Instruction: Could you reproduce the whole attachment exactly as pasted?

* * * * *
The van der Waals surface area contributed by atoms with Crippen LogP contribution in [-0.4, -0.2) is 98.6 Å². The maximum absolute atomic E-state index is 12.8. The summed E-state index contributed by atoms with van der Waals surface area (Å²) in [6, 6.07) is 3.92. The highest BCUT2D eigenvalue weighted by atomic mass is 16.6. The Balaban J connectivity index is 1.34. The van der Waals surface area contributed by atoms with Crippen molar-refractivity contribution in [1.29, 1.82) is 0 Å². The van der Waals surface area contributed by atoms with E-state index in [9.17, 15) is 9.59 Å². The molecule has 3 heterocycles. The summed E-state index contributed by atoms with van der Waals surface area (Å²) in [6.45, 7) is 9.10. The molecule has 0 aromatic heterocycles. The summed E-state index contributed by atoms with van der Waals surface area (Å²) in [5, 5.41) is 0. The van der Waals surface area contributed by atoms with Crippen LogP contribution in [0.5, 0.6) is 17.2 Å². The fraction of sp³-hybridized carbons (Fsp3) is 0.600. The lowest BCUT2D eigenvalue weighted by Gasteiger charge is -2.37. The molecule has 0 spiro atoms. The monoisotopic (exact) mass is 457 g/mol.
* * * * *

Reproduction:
The van der Waals surface area contributed by atoms with Crippen LogP contribution in [-0.4, -0.2) is 98.6 Å². The maximum absolute atomic E-state index is 12.8. The summed E-state index contributed by atoms with van der Waals surface area (Å²) in [6, 6.07) is 3.92. The highest BCUT2D eigenvalue weighted by atomic mass is 16.6. The Balaban J connectivity index is 1.34. The van der Waals surface area contributed by atoms with Crippen molar-refractivity contribution in [1.29, 1.82) is 0 Å². The van der Waals surface area contributed by atoms with E-state index in [9.17, 15) is 9.59 Å². The molecule has 3 heterocycles. The summed E-state index contributed by atoms with van der Waals surface area (Å²) in [6.45, 7) is 9.10. The molecule has 0 aromatic heterocycles. The summed E-state index contributed by atoms with van der Waals surface area (Å²) in [5, 5.41) is 0. The van der Waals surface area contributed by atoms with Crippen LogP contribution in [0.5, 0.6) is 17.2 Å². The fraction of sp³-hybridized carbons (Fsp3) is 0.600. The lowest BCUT2D eigenvalue weighted by Gasteiger charge is -2.37. The molecule has 0 spiro atoms. The monoisotopic (exact) mass is 457 g/mol.